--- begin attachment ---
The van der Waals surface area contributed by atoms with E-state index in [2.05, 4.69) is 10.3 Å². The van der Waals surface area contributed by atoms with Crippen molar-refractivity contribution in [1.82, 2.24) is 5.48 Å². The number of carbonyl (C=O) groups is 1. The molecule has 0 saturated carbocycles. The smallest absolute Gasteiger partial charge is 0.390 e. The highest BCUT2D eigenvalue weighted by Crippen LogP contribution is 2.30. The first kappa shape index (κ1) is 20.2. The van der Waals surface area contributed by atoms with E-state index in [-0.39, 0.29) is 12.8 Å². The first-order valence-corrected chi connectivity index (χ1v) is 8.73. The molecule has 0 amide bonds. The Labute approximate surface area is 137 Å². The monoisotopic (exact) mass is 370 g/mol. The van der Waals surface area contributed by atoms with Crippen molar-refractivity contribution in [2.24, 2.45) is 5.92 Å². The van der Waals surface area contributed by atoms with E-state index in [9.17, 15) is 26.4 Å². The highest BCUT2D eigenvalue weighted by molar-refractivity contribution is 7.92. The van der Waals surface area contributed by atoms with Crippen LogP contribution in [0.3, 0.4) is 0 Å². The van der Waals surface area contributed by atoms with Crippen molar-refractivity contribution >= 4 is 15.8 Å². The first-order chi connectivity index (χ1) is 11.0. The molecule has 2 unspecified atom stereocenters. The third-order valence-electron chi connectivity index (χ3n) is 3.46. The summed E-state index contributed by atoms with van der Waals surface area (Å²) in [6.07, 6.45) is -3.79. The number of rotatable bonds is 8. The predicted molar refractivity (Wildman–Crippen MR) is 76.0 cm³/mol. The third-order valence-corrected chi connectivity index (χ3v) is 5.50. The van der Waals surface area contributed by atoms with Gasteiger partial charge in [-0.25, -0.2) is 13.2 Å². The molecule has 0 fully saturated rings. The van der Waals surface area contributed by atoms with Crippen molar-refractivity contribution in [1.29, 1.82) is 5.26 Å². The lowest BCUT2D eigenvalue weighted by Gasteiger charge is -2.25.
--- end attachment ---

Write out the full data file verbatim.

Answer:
The van der Waals surface area contributed by atoms with E-state index in [2.05, 4.69) is 10.3 Å². The van der Waals surface area contributed by atoms with Crippen molar-refractivity contribution in [1.82, 2.24) is 5.48 Å². The number of carbonyl (C=O) groups is 1. The molecule has 0 saturated carbocycles. The smallest absolute Gasteiger partial charge is 0.390 e. The highest BCUT2D eigenvalue weighted by Crippen LogP contribution is 2.30. The first kappa shape index (κ1) is 20.2. The van der Waals surface area contributed by atoms with E-state index in [-0.39, 0.29) is 12.8 Å². The first-order valence-corrected chi connectivity index (χ1v) is 8.73. The molecule has 0 amide bonds. The Labute approximate surface area is 137 Å². The monoisotopic (exact) mass is 370 g/mol. The van der Waals surface area contributed by atoms with Crippen molar-refractivity contribution in [2.24, 2.45) is 5.92 Å². The van der Waals surface area contributed by atoms with E-state index in [9.17, 15) is 26.4 Å². The highest BCUT2D eigenvalue weighted by molar-refractivity contribution is 7.92. The van der Waals surface area contributed by atoms with Crippen LogP contribution in [0.3, 0.4) is 0 Å². The van der Waals surface area contributed by atoms with Crippen molar-refractivity contribution >= 4 is 15.8 Å². The first-order chi connectivity index (χ1) is 11.0. The molecule has 2 unspecified atom stereocenters. The third-order valence-electron chi connectivity index (χ3n) is 3.46. The summed E-state index contributed by atoms with van der Waals surface area (Å²) in [6.07, 6.45) is -3.79. The number of rotatable bonds is 8. The predicted molar refractivity (Wildman–Crippen MR) is 76.0 cm³/mol. The third-order valence-corrected chi connectivity index (χ3v) is 5.50. The van der Waals surface area contributed by atoms with Gasteiger partial charge in [-0.25, -0.2) is 13.2 Å². The molecule has 0 fully saturated rings. The van der Waals surface area contributed by atoms with Crippen molar-refractivity contribution in [1.29, 1.82) is 5.26 Å². The lowest BCUT2D eigenvalue weighted by Gasteiger charge is -2.25.